The following post is part of an ongoing series entitled Civil War Voices from Florida. Each day in October 2014, Florida Memory will post a document from the collections of the State Archives of Florida written exactly 150 years before that date, in October 1864.
Today we return to the Dry Tortugas and Fort Jefferson, occupied by William Stebbins and the 110th New York Volunteers. Stebbins shares a bit more about his daily routine as a soldier:
I feel better today but I thought I would rest today. It rained hard all night & has rained some this forenoon. I have been washing some & mending my clothes & fixing in our things for my convenience. I have just wrote a letter for one of my fellow soldiers. I have great reason to rejoice when I reflect my advantages have been such that I have secured an education sufficient to do the ordinary business of life & correspondence with my friends in my absence. Davies lies on his hammoc [sic] fast asleep while I am writing. A soldier becomes much habituated to [noise] & confusion that he can fall asleep almost any where.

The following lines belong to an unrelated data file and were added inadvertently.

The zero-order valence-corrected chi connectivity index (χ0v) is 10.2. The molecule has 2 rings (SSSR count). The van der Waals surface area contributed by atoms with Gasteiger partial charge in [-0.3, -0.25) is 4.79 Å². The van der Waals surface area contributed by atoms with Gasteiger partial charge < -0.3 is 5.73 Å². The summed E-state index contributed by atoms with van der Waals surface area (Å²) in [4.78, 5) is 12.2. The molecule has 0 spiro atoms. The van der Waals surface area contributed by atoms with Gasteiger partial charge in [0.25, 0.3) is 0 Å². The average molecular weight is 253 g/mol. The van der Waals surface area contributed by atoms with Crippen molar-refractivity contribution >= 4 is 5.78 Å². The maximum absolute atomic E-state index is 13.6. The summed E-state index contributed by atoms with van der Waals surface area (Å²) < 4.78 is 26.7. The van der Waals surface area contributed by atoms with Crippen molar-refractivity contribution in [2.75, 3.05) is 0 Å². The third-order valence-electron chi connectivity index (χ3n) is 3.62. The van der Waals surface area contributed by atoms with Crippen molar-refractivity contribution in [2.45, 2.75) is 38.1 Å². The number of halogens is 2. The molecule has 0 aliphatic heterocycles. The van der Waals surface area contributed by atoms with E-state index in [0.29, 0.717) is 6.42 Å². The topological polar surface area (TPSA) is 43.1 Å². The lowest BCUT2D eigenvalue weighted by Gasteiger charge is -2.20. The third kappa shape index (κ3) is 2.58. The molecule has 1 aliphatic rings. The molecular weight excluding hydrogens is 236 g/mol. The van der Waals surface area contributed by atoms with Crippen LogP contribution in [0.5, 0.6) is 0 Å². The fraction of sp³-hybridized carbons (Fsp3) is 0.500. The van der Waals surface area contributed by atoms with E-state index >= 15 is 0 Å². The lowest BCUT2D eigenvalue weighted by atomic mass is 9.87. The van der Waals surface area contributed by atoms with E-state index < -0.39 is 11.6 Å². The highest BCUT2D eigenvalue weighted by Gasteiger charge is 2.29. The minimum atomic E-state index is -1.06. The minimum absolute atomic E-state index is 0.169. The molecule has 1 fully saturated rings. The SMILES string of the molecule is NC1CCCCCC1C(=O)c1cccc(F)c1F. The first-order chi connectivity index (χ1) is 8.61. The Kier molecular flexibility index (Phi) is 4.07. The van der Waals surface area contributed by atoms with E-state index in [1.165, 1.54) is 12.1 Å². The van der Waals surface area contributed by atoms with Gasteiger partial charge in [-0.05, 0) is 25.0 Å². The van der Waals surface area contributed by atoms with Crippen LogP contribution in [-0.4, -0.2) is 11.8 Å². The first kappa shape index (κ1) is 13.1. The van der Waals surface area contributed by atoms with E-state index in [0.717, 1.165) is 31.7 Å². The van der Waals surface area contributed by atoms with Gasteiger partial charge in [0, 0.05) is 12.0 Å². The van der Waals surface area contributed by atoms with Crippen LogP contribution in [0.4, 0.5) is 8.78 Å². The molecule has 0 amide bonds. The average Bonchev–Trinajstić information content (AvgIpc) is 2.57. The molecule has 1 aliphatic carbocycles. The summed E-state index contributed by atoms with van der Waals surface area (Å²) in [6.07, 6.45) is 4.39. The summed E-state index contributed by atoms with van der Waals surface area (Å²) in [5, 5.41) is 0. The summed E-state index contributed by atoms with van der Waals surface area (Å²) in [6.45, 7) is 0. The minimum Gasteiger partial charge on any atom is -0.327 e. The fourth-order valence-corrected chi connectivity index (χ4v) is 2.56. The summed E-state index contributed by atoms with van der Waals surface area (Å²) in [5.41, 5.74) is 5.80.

For more information about Florida in the Civil War, check out the resources below. Also, come back tomorrow for another edition of Civil War Voices. We’ll have another diary entry from Wilbur Wightman Gramling.
Related Resources on Florida Memory:
- Images of Fort Jefferson on Florida Memory
- Florida Memory Learning Unit: Florida in the Civil War
- Florida Memory Exhibit: Distant Storm: Florida’s Role in the Civil War
Related Resources at the State Archives of Florida:
Related Resources in Print:
- Biographical Rosters of Florida’s Confederate and Union Soldiers, 1861-1865 (find in a library near you!)
- Florida in the Civil War, by Nicholas Wynne and Robert Taylor (find in a library near you!)